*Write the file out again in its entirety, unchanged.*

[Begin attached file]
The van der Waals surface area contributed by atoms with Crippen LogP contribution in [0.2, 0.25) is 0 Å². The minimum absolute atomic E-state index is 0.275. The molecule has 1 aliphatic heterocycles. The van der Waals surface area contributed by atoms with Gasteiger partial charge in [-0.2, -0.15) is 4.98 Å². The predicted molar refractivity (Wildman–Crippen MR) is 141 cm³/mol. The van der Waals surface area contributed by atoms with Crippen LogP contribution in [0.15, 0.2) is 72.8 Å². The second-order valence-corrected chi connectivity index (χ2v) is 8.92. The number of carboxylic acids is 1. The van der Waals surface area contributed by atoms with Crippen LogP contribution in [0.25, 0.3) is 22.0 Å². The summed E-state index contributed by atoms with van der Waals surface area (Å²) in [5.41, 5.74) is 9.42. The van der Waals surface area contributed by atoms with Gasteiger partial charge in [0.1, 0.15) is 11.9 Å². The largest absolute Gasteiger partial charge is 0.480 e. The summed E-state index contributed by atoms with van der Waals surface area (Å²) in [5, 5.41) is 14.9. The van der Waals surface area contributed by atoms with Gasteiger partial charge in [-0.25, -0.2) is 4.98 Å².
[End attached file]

The van der Waals surface area contributed by atoms with Crippen LogP contribution in [0.2, 0.25) is 0 Å². The minimum absolute atomic E-state index is 0.275. The molecule has 1 aliphatic heterocycles. The van der Waals surface area contributed by atoms with Gasteiger partial charge in [-0.2, -0.15) is 4.98 Å². The predicted molar refractivity (Wildman–Crippen MR) is 141 cm³/mol. The van der Waals surface area contributed by atoms with Crippen LogP contribution in [0.15, 0.2) is 72.8 Å². The second-order valence-corrected chi connectivity index (χ2v) is 8.92. The number of carboxylic acids is 1. The van der Waals surface area contributed by atoms with Crippen LogP contribution in [0.25, 0.3) is 22.0 Å². The summed E-state index contributed by atoms with van der Waals surface area (Å²) in [5.41, 5.74) is 9.42. The van der Waals surface area contributed by atoms with Gasteiger partial charge in [0.1, 0.15) is 11.9 Å². The largest absolute Gasteiger partial charge is 0.480 e. The summed E-state index contributed by atoms with van der Waals surface area (Å²) in [5, 5.41) is 14.9. The van der Waals surface area contributed by atoms with Gasteiger partial charge in [-0.25, -0.2) is 4.98 Å².